Sunday, November 11, 2012

George Will's Self-Serving Arguments on Campaign Spending

Note to George Will: If you can't make an honest case for your position on campaign spending, specifically allowing unlimited corporate money into political campaigns, perhaps you should admit that your argument is nowhere near as compelling as you pretend.
The 2010 elections, the first after the Supreme Court’s excellent Citizens United> decision liberalized the rules about funding political advocacy, were especially competitive. Social science confirms what common sense suggests: More spending on political advocacy means more voter information and interest. The approximately $2 billion spent in support of this year’s presidential candidates — only about two-thirds as much as Procter & Gamble spent on U.S. advertising last year — surely contributed to the high turnout in targeted states.
Let's start with the statement, "Social science confirms..." - if in fact social science supports Will's suppositions, where can I find it? Why isn't Will citing studies, or linking to materials that support his contention that his positions are now supported by "social science"?

The first thing "social science" supposedly confirms is "spending on political advocacy means more voter information and interest". Where can I find evidence that increased spending on political advocacy resulted in more information being available to voters? Where can I find evidence that the spending made voters more interested in the election? Given that a great deal of third party spending goes to negative advertising and misinformation, to the extent that we assume that voters are engaged by the advertising where is the evidence that it improves how voters engage with the facts and issues? If "more voter information" is provided, but it's inferior in quality or false, could it not result in a less informed electorate, less capable of making an informed decision?

When we talk about the amount spent on the election campaign, how does $2 billion become a trivial amount? Why does Will believe P&G's advertising budget to be a relevant number for comparison to election ad spending?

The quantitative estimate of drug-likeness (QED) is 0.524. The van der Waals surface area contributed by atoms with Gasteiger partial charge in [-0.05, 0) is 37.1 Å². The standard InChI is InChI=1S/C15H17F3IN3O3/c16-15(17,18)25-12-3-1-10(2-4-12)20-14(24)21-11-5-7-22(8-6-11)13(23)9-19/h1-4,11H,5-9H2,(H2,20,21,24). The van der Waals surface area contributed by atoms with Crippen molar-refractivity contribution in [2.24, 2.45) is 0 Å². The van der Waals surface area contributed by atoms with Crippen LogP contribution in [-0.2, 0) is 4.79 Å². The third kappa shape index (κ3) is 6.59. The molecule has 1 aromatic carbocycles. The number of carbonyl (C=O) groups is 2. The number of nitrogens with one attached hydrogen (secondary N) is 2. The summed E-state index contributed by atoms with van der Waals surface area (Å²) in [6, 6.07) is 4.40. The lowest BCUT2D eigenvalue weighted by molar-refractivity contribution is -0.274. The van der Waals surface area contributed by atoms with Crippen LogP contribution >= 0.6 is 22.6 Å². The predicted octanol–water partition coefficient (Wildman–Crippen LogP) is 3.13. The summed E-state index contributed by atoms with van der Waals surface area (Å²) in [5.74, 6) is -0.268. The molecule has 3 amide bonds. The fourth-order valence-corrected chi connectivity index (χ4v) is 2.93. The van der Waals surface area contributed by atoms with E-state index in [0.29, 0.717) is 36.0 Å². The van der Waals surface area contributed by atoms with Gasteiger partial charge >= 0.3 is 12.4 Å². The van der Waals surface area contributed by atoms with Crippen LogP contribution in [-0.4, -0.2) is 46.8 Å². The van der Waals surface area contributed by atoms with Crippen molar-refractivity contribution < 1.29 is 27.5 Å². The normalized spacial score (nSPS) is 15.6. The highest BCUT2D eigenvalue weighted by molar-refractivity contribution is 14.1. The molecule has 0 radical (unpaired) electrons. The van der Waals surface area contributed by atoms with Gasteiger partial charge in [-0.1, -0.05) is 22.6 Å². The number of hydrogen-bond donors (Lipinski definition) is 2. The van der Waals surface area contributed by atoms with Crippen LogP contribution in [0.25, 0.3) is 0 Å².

Will says that the ads "surely contributed to the high turnout in targeted states" - again, based on what "social science"? Why should we assume ads, not GOTV efforts, were what brought otherwise ambivalent voters to the polls? In recent years the top six states for voter turnout have not been swing states - unless you count Wisconsin as a swing state. This year?
Ohio had a 61.8% turnout - down 5.1% from 2008.
Florida had a 62.2% turnout - down 3.9% from 2008.
Virginia had a 63.8% turnout - down 3.2% from 2008.
Colorado had a 65.6% turnout - down 5.4% from 2008.
North Carolina had a 64.5% turnout - down 1% from 2008.
Pennsylvania had a 57.7% turnout - down 5.9% from 2008.
Iowa had a 69.1% turnout - down 0.3% from 2008.
Nevada had a 56.9% turnout - down 0.1% from 2008.
Wisconsin had a 72.2% turnout - down 0.2% from 2008.
Michigan had a 63% turnout - down 6.2% from 2008.
In other words, there's what Will is saying (increased political advertising in swing states brings more voters to the polls) and then there's reality - spending went way up, voter turnout went down. Karl Rove, king of campaign filth, has been shedding crocodile tears over "voter suppression" caused by negative ads - perhaps he and Will should talk.

Will next attempts to play the hypocrisy card,